In the 16 years Erin King has managed Country Corners Grocery, the one-stop shop in the Whitefield village of Coopers Mills, she has never faced such a challenge as being an essential business during the COVID-19 pandemic.
The corner store on Route 17 provides gas, groceries, homemade sandwiches, burgers, pizza, and other local specialty products.
“We tried to be proactive. We had to adapt a lot,” King said on Tuesday, March 16.
At the beginning of the pandemic last March, King said she wasn’t sure whether to change the hours of the store or how exactly to handle the situation as everything was so uncertain.
“I have about 15 employees here and for quite a few of them, this job is their livelihood,” King said. “I think it was very important to me that we kept this place operational.”
After a decline in business when life ground to a halt in the second half of March 2020, King saw the community come back to life after a storm knocked out power to much of Whitefield.
The storm served as a “tipping point,” King said, and people started coming into the store to get gasoline for generators, order food, and pick up groceries or other necessary supplies.
“That happened and we were busy. It was like this light switch and all of a sudden, people started coming here,” King said.
She said adapting to COVID-19 protocols and securing supplies of certain items like beef was difficult in the beginning. However, she credited her employees’ dedication and perseverance for keeping the convenience store running smoothly.
To King, the most important part about Country Corners is the local community and her employees.
“They’re like family,” King said of her employees, some of whom have been with the store for 15 or so years.
She said it has been exciting seeing some of her employees go on to become doctors, nurses, or teachers.
“It’s really cool to see this progression. You bring them in and you basically teach them how to work and work ethic,” King said.
She said that Country Corners is a community hub, where many regulars stop in for lunch or their morning cup of coffee.
“We have regulars that we see every single day, sometimes to the point that when they don’t come in for a couple days, you’re like, ‘where has so-and-so been? Hope everything’s OK,’” King said.
The corner store has been in King’s family since 1989 when her dad, Barry King, a Coopers Mills native who taught at Whitefield Elementary School, and her mother, Deborah King, also a teacher, bought the store. The store had been an important part of their lives already, as Deborah and Barry King actually met in the store when he was an employee.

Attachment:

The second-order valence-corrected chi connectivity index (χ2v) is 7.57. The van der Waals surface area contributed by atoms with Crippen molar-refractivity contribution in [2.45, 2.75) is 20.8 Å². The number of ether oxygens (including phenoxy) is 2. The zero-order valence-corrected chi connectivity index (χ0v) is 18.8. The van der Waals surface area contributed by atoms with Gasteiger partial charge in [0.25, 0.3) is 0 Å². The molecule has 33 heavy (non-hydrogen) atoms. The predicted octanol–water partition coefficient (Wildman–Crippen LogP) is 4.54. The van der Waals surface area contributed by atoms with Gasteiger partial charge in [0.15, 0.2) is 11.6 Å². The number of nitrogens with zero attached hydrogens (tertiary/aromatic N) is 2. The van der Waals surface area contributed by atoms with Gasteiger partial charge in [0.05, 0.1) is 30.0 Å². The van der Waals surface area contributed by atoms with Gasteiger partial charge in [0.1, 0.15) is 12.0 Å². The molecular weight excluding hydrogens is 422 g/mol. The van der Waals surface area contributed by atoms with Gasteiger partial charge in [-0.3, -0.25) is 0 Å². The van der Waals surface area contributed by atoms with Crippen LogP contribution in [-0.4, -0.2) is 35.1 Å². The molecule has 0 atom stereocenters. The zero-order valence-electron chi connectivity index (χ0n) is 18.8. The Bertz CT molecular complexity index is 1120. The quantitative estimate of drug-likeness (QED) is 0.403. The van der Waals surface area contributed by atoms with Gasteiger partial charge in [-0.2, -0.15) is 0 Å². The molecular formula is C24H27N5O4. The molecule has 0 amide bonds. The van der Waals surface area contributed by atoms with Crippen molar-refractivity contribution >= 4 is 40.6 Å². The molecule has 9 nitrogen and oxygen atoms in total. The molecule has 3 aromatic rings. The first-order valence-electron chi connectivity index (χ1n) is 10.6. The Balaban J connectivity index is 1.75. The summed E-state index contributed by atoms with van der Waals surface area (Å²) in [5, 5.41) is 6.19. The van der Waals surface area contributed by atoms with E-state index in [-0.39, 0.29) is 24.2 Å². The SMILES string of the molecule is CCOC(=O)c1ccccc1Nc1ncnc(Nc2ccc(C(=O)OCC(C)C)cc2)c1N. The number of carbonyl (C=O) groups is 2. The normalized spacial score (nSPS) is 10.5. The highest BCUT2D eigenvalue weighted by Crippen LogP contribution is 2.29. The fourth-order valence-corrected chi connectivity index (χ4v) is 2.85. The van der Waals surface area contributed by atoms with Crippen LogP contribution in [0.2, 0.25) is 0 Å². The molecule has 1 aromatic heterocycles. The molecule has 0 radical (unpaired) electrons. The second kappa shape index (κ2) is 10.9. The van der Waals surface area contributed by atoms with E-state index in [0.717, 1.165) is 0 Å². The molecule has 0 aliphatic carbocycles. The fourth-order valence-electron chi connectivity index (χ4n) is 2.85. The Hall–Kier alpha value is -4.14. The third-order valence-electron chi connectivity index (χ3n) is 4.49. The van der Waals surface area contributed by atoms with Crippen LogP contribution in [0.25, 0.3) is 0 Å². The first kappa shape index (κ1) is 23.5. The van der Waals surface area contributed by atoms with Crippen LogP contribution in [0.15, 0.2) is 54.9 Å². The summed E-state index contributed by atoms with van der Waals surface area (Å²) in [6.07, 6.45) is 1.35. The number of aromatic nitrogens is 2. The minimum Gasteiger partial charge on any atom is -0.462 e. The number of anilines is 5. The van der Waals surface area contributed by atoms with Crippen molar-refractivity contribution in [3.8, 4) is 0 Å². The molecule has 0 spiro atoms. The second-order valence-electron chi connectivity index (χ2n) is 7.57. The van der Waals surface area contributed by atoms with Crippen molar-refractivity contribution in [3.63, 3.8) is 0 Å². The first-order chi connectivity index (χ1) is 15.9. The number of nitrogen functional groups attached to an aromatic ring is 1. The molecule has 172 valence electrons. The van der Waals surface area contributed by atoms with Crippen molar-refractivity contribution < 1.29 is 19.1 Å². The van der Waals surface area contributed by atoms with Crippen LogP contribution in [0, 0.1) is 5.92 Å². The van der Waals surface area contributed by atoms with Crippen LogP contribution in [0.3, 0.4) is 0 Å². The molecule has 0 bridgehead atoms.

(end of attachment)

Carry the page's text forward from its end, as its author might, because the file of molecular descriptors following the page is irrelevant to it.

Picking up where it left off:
Erin King was 9 years old when her parents purchased Country Corners, and the store has been a part of her life ever since. She now lives in the house right next to the store.
She said her parents bought the store as an investment or retirement plan, and hired someone else to manage it while her father did the books and oversaw the store.
After her father passed away in 1998, her mother continued to own the store with different managers running it. When Country Corners needed a new manager in 2005, King’s mother approached her about the position.
At first, she declined, but soon decided that she wanted to run the family business. “I knew someday I was going to want to have it and I didn’t want to get it too early,” King said.
She attended the University of New Hampshire out of high school and worked at MBNA in Rockland for about five years before returning to Lincoln County.
King said she didn’t originally think running the store would be a long-term career, but “life just kind of took me a different way.”
King purchased the business in 2016 and has been at the helm ever since.
“I think it’s where I’m supposed to be,” King said, adding that the local community is really what brought her back to stay.
“After living out of town for a little while, coming back, you start to appreciate the small town mentality, the small town way people help each other. There’s something to be said for communities that pull together when people need things.”
She also likes to provide local and homemade products, like doughnuts from Chase Farm Bakery or specialty mini cheesecakes from The Perfect Circle Cheesecakery, both based in Whitefield.
“Especially over the past year with everything everyone’s been through, I think people want to support local,” King said.
In her free time, King enjoys spending time with her boyfriend and his 10-year-old son, tagging along for ice fishing and bird hunting. She said she loves the outdoors of Maine, especially the woods, lakes and ponds, in all types of weather.
King also likes riding her two horses on trails across the state, including trails in Andover and Acadia National Park.
“Horses are my therapy, my outlet,” King said.
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